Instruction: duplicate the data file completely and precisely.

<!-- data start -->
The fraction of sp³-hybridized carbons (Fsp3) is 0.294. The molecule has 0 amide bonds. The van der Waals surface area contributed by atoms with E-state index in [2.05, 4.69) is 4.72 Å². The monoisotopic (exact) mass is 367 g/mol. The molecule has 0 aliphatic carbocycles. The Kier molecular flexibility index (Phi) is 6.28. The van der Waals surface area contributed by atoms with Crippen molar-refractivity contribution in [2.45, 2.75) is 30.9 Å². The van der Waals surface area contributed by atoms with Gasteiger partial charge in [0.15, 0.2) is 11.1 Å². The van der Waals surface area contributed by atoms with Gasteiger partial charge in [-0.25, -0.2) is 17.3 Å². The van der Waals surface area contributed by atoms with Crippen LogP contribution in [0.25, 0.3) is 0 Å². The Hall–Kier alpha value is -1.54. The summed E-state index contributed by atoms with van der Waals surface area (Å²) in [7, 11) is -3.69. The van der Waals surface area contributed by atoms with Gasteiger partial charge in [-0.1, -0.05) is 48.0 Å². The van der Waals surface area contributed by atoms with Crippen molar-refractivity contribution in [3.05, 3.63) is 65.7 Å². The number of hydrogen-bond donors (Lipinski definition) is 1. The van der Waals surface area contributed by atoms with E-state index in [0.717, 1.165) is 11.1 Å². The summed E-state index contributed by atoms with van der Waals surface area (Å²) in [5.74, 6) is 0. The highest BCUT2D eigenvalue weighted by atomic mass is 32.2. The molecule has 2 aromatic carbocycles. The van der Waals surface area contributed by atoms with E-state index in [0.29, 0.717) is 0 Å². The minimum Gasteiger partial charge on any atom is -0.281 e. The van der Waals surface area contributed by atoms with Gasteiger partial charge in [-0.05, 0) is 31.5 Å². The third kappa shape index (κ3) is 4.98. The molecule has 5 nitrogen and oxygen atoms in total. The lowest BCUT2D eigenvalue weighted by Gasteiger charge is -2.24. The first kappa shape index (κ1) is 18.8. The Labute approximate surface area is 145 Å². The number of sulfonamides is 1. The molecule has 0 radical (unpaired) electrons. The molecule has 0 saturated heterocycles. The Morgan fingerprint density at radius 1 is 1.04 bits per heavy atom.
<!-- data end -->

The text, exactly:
The fraction of sp³-hybridized carbons (Fsp3) is 0.294. The molecule has 0 amide bonds. The van der Waals surface area contributed by atoms with E-state index in [2.05, 4.69) is 4.72 Å². The monoisotopic (exact) mass is 367 g/mol. The molecule has 0 aliphatic carbocycles. The Kier molecular flexibility index (Phi) is 6.28. The van der Waals surface area contributed by atoms with Crippen molar-refractivity contribution in [2.45, 2.75) is 30.9 Å². The van der Waals surface area contributed by atoms with Gasteiger partial charge in [0.15, 0.2) is 11.1 Å². The van der Waals surface area contributed by atoms with Gasteiger partial charge in [-0.25, -0.2) is 17.3 Å². The van der Waals surface area contributed by atoms with Crippen LogP contribution in [0.25, 0.3) is 0 Å². The Hall–Kier alpha value is -1.54. The summed E-state index contributed by atoms with van der Waals surface area (Å²) in [7, 11) is -3.69. The van der Waals surface area contributed by atoms with Gasteiger partial charge in [-0.1, -0.05) is 48.0 Å². The van der Waals surface area contributed by atoms with Crippen molar-refractivity contribution in [3.05, 3.63) is 65.7 Å². The number of hydrogen-bond donors (Lipinski definition) is 1. The van der Waals surface area contributed by atoms with E-state index in [0.717, 1.165) is 11.1 Å². The summed E-state index contributed by atoms with van der Waals surface area (Å²) in [5.74, 6) is 0. The highest BCUT2D eigenvalue weighted by atomic mass is 32.2. The molecule has 2 aromatic carbocycles. The van der Waals surface area contributed by atoms with E-state index in [0.29, 0.717) is 0 Å². The minimum Gasteiger partial charge on any atom is -0.281 e. The van der Waals surface area contributed by atoms with Gasteiger partial charge in [-0.05, 0) is 31.5 Å². The third kappa shape index (κ3) is 4.98. The molecule has 5 nitrogen and oxygen atoms in total. The lowest BCUT2D eigenvalue weighted by Gasteiger charge is -2.24. The first kappa shape index (κ1) is 18.8. The Labute approximate surface area is 145 Å². The number of sulfonamides is 1. The molecule has 0 radical (unpaired) electrons. The molecule has 0 saturated heterocycles. The Morgan fingerprint density at radius 1 is 1.04 bits per heavy atom.